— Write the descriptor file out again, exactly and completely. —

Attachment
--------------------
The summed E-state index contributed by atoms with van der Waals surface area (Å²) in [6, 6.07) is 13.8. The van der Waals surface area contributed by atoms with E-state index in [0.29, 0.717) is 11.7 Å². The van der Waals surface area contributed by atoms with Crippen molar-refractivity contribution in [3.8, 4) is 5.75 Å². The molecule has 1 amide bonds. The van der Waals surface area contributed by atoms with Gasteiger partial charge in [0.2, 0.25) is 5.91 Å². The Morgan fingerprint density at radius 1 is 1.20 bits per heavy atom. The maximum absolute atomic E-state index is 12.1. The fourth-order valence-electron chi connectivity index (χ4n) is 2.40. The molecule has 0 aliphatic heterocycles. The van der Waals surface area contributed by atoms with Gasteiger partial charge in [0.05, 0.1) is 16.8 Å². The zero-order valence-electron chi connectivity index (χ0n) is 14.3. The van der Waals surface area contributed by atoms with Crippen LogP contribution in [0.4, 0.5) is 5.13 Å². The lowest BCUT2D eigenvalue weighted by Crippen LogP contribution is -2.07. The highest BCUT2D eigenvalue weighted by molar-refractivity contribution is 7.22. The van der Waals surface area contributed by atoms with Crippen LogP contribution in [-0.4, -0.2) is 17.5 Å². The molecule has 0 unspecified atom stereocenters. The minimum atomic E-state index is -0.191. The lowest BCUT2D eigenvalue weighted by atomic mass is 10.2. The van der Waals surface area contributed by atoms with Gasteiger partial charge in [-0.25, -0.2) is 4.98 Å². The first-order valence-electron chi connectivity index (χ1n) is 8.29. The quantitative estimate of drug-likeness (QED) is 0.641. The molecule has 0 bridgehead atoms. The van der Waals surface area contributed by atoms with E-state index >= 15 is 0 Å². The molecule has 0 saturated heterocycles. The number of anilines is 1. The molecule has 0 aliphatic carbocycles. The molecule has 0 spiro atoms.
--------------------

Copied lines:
The summed E-state index contributed by atoms with van der Waals surface area (Å²) in [6, 6.07) is 13.8. The van der Waals surface area contributed by atoms with E-state index in [0.29, 0.717) is 11.7 Å². The van der Waals surface area contributed by atoms with Crippen molar-refractivity contribution in [3.8, 4) is 5.75 Å². The molecule has 1 amide bonds. The van der Waals surface area contributed by atoms with Gasteiger partial charge in [0.2, 0.25) is 5.91 Å². The Morgan fingerprint density at radius 1 is 1.20 bits per heavy atom. The maximum absolute atomic E-state index is 12.1. The fourth-order valence-electron chi connectivity index (χ4n) is 2.40. The molecule has 0 aliphatic heterocycles. The van der Waals surface area contributed by atoms with Gasteiger partial charge in [0.05, 0.1) is 16.8 Å². The zero-order valence-electron chi connectivity index (χ0n) is 14.3. The van der Waals surface area contributed by atoms with Crippen LogP contribution in [0.4, 0.5) is 5.13 Å². The lowest BCUT2D eigenvalue weighted by Crippen LogP contribution is -2.07. The highest BCUT2D eigenvalue weighted by molar-refractivity contribution is 7.22. The van der Waals surface area contributed by atoms with Crippen LogP contribution in [-0.4, -0.2) is 17.5 Å². The molecule has 0 unspecified atom stereocenters. The minimum atomic E-state index is -0.191. The lowest BCUT2D eigenvalue weighted by atomic mass is 10.2. The van der Waals surface area contributed by atoms with Gasteiger partial charge in [-0.25, -0.2) is 4.98 Å². The first-order valence-electron chi connectivity index (χ1n) is 8.29. The quantitative estimate of drug-likeness (QED) is 0.641. The molecule has 0 bridgehead atoms. The van der Waals surface area contributed by atoms with E-state index >= 15 is 0 Å². The molecule has 0 saturated heterocycles. The number of anilines is 1. The molecule has 0 aliphatic carbocycles. The molecule has 0 spiro atoms.